In-Depth Review Progression of Renal Disease: Renoprotective Specificity of Renin-Angiotensin System Blockade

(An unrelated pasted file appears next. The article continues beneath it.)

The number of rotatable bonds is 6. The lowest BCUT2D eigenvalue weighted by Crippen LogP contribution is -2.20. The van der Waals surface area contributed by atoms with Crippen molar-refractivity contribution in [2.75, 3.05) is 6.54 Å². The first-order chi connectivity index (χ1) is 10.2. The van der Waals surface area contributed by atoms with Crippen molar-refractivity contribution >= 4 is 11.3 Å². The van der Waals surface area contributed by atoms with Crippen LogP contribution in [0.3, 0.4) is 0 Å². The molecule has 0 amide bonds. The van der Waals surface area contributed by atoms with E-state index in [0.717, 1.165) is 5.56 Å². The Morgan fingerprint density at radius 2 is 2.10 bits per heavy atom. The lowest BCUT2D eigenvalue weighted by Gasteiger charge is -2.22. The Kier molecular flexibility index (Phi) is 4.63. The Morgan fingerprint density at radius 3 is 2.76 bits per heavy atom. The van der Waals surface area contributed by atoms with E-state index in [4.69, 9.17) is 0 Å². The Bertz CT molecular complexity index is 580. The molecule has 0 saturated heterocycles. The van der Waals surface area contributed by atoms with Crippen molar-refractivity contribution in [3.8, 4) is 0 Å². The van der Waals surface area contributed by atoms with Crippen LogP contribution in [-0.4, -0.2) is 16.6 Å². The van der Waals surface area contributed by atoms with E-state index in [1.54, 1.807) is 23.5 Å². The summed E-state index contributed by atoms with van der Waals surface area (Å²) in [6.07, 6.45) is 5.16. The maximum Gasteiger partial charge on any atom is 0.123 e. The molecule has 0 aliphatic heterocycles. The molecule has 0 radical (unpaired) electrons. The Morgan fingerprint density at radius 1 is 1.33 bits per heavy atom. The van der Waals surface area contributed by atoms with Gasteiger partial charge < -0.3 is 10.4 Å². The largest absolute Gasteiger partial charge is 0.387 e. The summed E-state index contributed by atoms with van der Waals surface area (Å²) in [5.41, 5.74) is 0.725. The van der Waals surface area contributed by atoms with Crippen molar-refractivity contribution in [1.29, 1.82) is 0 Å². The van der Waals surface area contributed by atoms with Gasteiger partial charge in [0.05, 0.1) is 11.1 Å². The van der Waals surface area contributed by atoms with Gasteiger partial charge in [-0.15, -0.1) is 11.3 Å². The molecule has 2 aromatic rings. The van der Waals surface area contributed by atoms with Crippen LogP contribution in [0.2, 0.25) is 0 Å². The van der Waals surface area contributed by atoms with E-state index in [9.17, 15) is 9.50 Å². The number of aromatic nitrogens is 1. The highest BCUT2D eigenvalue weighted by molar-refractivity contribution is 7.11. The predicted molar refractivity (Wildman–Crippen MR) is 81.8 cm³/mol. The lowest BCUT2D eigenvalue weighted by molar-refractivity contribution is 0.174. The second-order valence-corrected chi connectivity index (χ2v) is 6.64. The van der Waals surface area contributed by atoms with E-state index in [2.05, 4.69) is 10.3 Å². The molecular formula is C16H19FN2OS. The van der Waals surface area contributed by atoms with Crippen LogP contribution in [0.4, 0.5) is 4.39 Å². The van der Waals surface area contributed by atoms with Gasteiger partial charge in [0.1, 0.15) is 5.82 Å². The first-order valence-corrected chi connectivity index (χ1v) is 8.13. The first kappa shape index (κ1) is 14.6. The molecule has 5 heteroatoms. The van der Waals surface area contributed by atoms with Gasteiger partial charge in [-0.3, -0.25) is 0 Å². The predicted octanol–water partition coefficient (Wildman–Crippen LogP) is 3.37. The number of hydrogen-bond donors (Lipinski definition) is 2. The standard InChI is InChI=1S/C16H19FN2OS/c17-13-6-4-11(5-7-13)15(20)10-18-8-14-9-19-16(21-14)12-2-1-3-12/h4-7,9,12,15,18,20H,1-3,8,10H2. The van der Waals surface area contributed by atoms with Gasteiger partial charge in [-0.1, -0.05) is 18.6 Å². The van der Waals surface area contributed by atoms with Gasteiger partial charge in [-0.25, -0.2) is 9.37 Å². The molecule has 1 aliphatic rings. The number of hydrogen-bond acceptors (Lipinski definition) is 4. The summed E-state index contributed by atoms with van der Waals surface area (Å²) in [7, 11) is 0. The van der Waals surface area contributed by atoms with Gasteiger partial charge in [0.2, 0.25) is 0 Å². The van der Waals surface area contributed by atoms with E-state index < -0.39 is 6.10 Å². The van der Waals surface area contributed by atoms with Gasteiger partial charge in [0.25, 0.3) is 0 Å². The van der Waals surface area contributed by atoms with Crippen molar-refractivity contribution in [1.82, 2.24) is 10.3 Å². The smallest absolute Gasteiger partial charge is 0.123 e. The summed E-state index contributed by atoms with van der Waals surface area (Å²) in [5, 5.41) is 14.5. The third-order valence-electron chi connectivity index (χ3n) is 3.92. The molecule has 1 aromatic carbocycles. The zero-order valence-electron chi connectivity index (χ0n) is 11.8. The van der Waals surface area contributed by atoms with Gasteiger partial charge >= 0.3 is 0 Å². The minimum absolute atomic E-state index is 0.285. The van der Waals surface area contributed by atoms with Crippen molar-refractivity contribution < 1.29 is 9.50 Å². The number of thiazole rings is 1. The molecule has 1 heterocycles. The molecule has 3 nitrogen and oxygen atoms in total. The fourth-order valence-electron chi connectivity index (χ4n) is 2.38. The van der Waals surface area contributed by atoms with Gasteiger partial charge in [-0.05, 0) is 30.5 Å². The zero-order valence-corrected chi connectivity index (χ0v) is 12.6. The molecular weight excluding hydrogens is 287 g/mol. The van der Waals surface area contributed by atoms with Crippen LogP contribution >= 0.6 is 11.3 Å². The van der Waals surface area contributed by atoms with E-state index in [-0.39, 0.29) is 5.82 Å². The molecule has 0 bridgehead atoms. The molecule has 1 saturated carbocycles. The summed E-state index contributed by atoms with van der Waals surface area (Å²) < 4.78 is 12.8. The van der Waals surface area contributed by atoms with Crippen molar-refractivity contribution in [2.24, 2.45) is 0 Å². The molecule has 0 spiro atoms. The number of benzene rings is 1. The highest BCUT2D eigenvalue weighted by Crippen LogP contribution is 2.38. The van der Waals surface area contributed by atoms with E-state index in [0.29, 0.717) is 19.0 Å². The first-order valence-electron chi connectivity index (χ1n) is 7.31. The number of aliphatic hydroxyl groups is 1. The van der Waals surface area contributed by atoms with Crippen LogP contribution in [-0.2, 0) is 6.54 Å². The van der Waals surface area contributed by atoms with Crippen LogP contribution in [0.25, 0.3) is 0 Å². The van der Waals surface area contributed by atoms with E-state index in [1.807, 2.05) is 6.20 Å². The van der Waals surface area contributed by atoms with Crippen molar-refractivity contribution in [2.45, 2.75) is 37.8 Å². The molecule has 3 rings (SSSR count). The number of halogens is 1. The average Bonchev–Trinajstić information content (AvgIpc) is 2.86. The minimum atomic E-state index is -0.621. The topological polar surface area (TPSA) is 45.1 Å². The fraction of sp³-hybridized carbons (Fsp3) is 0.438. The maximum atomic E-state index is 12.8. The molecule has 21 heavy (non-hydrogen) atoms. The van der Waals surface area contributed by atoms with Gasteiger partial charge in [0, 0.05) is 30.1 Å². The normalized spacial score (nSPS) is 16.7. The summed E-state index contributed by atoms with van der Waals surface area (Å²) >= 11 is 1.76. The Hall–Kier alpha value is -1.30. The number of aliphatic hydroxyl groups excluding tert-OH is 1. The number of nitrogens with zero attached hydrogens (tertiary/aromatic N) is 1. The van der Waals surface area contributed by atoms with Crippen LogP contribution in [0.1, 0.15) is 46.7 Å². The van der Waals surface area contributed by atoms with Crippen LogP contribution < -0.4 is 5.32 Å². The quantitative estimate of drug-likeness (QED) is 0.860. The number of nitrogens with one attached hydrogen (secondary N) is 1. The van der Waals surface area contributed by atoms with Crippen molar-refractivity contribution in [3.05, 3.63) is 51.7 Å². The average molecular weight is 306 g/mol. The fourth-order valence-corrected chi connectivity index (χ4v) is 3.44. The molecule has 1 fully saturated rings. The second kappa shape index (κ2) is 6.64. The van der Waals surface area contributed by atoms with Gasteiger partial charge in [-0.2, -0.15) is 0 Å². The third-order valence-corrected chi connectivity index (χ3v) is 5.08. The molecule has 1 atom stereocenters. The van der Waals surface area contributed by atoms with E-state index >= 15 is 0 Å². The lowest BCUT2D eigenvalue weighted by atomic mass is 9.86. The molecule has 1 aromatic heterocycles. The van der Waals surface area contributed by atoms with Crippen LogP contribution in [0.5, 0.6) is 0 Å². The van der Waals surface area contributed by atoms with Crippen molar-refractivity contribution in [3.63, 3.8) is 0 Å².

Recent guidelines for management of patients with chronic kidney disease recommend both lower optimal BP targets and agents that block the renin-angiotensin system (RAS) for specific additional BP-independent renoprotection. Although there are other compelling rationales to use RAS blockade in patients with chronic kidney disease, including its antihypertensive effectiveness and ability to counteract the adverse effects of diuretics, a critical review of the available scientific evidence suggests that the specificity of renoprotection that is provided by RAS blockade has been greatly overemphasized. Little evidence of truly BP-independent renoprotection is observed in experimental animal models when ambient BP is assessed adequately by chronic continuous BP radiotelemetry. Although the clinical trial evidence is somewhat stronger, nevertheless, even when interpreted favorably, the absolute magnitude of the BP-independent component of the renoprotection that is observed with RAS blockade is much smaller than what is due to its antihypertensive effects. Clin J Am Soc Nephrol 1: 1054–1065, 2006. doi: 10.2215/CJN.02231205 T he recognition that chronic kidney disease (CKD), re-gardless of cause, tends to progress to ESRD has led toextensive investigations of the underlying mechanisms and of therapeutic strategies to combat such progression. Al-though controversy persists about the relative pathogenetic importance of the individual mechanisms (vide infra), a general consensus has emerged regarding the therapeutic approach t

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